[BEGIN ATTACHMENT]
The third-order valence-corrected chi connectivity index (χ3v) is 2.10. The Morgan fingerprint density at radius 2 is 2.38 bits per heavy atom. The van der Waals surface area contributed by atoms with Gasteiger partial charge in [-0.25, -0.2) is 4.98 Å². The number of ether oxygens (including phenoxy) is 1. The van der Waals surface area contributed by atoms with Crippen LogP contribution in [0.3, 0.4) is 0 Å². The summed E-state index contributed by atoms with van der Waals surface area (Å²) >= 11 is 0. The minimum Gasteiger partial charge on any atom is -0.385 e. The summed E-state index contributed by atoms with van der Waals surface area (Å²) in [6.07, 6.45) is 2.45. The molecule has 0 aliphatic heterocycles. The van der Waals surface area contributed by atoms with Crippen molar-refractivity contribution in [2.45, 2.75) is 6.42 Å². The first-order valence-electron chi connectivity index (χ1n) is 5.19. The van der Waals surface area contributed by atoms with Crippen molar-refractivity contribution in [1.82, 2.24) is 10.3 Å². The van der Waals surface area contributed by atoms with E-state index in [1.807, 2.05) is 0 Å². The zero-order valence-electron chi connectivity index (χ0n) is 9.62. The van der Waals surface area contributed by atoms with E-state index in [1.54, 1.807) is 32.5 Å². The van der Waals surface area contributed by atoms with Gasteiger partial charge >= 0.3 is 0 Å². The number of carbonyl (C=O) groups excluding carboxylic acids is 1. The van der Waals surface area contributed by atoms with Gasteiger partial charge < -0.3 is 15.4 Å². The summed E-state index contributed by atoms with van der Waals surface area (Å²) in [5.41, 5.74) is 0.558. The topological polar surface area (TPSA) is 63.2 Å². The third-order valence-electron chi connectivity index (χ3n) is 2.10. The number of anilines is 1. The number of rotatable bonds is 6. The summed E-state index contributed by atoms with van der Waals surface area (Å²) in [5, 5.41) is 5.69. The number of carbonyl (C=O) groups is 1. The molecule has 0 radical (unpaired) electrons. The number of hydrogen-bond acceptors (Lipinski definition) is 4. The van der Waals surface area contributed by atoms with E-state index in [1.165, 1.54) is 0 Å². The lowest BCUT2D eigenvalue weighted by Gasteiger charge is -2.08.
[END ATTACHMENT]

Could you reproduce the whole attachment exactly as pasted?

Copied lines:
The third-order valence-corrected chi connectivity index (χ3v) is 2.10. The Morgan fingerprint density at radius 2 is 2.38 bits per heavy atom. The van der Waals surface area contributed by atoms with Gasteiger partial charge in [-0.25, -0.2) is 4.98 Å². The number of ether oxygens (including phenoxy) is 1. The van der Waals surface area contributed by atoms with Crippen LogP contribution in [0.3, 0.4) is 0 Å². The summed E-state index contributed by atoms with van der Waals surface area (Å²) >= 11 is 0. The minimum Gasteiger partial charge on any atom is -0.385 e. The summed E-state index contributed by atoms with van der Waals surface area (Å²) in [6.07, 6.45) is 2.45. The molecule has 0 aliphatic heterocycles. The van der Waals surface area contributed by atoms with Crippen molar-refractivity contribution in [2.45, 2.75) is 6.42 Å². The first-order valence-electron chi connectivity index (χ1n) is 5.19. The van der Waals surface area contributed by atoms with Crippen molar-refractivity contribution in [1.82, 2.24) is 10.3 Å². The van der Waals surface area contributed by atoms with E-state index in [1.807, 2.05) is 0 Å². The zero-order valence-electron chi connectivity index (χ0n) is 9.62. The van der Waals surface area contributed by atoms with E-state index in [1.54, 1.807) is 32.5 Å². The van der Waals surface area contributed by atoms with Gasteiger partial charge >= 0.3 is 0 Å². The number of carbonyl (C=O) groups excluding carboxylic acids is 1. The van der Waals surface area contributed by atoms with Gasteiger partial charge < -0.3 is 15.4 Å². The summed E-state index contributed by atoms with van der Waals surface area (Å²) in [5.41, 5.74) is 0.558. The topological polar surface area (TPSA) is 63.2 Å². The third-order valence-electron chi connectivity index (χ3n) is 2.10. The number of anilines is 1. The number of rotatable bonds is 6. The summed E-state index contributed by atoms with van der Waals surface area (Å²) in [5, 5.41) is 5.69. The number of carbonyl (C=O) groups is 1. The molecule has 0 radical (unpaired) electrons. The number of hydrogen-bond acceptors (Lipinski definition) is 4. The van der Waals surface area contributed by atoms with E-state index in [1.165, 1.54) is 0 Å². The lowest BCUT2D eigenvalue weighted by Gasteiger charge is -2.08.